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All that being said, The Destroyer’s disparate pieces, intriguing though they may be, never come together to form a cohesive, thrilling unit. Rather than take chances and make Moser a semi ghost-like menace, the film offers a pedestrian explanation as to why he still walks the prison’s halls and who facilitates his penchant for killing. It doesn’t help that Lyle Alzado is not a charismatic screen presence. An American football legend perhaps, but the man to portray the killer in a horror film… not so much. His line delivery is awkward at times, and while it might be possible to muster the argument that Moser is an insane person, hence his bizarre speech pattern, the lines simply do not come across as threatening when spoken by Alzado. The biggest offender, however, is the final third, a surprisingly boring, drawn-out chase between Moser and the two lovers, Susan and David. After witnessing a few kills, suddenly the entire crew is done away with off screen, leaving an extended 25-30 minutes for Moser to locate the remaining protagonists and kill them. It sounds like a good idea on paper, and would be great on screen in the hands of a good director. Sadly, Robert Kirk runs out of ideas very fast. Most of what transpires is uninspired and, worse still, not the least bit scary.

 

 

Edge_of_SanityEdge Of Sanity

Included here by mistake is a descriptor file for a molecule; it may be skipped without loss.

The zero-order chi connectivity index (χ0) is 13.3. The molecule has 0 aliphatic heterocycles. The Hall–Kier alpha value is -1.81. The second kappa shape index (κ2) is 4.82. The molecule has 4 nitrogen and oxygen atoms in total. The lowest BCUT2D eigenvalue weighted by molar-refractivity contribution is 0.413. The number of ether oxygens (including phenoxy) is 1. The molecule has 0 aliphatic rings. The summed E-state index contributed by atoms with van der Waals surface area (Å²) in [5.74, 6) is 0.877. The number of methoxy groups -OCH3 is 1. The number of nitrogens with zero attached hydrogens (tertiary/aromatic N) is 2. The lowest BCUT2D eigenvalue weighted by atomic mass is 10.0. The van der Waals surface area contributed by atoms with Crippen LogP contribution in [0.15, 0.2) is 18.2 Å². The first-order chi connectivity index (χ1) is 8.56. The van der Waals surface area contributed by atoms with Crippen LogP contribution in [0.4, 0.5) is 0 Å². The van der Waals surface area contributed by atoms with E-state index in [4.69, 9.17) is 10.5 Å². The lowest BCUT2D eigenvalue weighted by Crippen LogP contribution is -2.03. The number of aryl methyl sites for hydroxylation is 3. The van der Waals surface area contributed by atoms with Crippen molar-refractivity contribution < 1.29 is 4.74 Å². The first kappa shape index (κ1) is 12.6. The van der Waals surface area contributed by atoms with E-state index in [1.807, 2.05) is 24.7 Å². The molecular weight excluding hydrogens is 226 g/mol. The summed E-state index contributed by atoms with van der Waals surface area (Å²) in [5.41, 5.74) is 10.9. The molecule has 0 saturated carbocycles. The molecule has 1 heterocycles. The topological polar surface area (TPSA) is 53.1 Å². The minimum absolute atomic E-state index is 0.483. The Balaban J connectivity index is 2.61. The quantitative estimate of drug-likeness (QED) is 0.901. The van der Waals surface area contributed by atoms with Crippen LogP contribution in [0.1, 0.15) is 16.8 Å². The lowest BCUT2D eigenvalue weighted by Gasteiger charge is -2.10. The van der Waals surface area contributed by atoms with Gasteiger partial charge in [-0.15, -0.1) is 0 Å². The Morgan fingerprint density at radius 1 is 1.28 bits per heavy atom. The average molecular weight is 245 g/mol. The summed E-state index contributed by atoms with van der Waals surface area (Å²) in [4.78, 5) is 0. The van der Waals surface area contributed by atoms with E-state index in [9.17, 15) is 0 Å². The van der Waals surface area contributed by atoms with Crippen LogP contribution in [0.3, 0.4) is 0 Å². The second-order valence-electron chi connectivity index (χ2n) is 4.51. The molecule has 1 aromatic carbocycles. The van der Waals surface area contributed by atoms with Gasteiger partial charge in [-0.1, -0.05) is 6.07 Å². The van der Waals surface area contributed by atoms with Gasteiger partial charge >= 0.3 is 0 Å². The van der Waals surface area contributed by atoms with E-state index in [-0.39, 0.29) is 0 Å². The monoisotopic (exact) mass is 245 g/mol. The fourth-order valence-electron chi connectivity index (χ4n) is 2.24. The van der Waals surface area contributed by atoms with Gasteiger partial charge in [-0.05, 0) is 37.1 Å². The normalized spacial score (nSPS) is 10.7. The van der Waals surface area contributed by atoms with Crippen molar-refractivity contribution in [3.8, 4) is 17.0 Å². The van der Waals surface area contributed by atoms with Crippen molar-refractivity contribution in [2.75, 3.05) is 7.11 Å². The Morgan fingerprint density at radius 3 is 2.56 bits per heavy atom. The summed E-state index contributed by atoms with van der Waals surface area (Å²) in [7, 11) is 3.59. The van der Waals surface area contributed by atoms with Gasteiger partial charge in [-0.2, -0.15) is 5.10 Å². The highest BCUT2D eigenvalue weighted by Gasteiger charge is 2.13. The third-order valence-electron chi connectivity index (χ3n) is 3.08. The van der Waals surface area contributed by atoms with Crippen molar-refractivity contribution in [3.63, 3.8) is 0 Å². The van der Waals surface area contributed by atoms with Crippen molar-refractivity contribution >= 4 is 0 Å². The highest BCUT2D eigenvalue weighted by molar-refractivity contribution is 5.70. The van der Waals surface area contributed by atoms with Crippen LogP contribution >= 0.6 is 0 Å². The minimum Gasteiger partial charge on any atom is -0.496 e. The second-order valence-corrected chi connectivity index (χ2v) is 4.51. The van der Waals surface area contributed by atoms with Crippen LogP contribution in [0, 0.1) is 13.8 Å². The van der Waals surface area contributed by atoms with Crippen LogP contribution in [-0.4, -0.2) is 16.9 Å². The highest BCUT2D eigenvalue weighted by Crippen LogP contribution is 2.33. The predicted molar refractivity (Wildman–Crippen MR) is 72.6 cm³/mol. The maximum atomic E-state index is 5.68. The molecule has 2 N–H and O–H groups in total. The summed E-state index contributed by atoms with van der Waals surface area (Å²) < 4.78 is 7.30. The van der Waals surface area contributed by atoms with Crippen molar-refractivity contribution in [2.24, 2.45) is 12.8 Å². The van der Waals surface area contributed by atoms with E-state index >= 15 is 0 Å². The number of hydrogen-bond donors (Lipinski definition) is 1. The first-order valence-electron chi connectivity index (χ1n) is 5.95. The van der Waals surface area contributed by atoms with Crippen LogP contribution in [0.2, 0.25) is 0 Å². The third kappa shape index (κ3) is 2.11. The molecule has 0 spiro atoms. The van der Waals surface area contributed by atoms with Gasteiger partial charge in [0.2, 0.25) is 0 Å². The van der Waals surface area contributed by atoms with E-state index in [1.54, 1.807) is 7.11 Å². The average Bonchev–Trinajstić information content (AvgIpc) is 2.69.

Written by J.P. Félix and Ron Raley

Directed by Gérard Kikoïne

U.S.A., 1989

Much like with the first film of the double-feature, Edge of Sanity opens with a dream, although this one is from the lead character’s past, a moment in his life that haunts him still. As a child, Henry Jekyll (Anthony Perkins) once witnessed two lovers gets acquainted in a barn, only to be noticed by the man and subsequently get teased in brutal fashion. Years later, in late 19th century London, Dr. Jekyll is a brilliant man of medicine currently working on a new anaesthetic which he will present at a critical conference in a few week’s time. The concoction appears to be sourced from some ether, but on the night when the product is accidentally mixed with cocaine in his laboratory, Dr. Jekyll transforms into an entirely different person. He no longer requires a walking cane, but that’s about the only positive spin on his nightly allure. As Jack Hyde, he roams the streets of London as a violent thrill seeker who kills prostitutes. His wife Elisabeth (Glynis Barber) soon begins to suspect that something is amiss, but will she be too late to uncover the plot and save her husband?

Edge of Sanity makes for a very, very peculiar watch, especially on initial viewing. Inspired by the legendary horror novel from Robert Louis Stevenson, the film opts to heighten the experience with a bountiful amount of bells and whistles, to say nothing of the fact that the Jekyll and Hyde plot is melded with that of the infamous Jack the Ripper. The first of those two important elements really does make for a special viewing experience, with Edge of Sanity going the full length to earn its namesake. When Jekyll morphs into the hideous Jack Hyde, Dutch angles abound, and the film’s lighting suddenly embraces beautiful primary colours in one second, and chiaroscuro techniques the next. Just as impressive is the set design that juggles the clean representation of a London that anyone would easily recognize during the daytime (even though a lot of the shooting schedule took the crew to Budapest) and the truly bizarre depiction of London’s sexually charged underbelly once the sun sets. There is not a question that director Kikoïne and his production crew put a lot of effort into establishing a convincing, dichotomous personality for the city of London, which of course mirrors the lead character’s monstrous duel personality.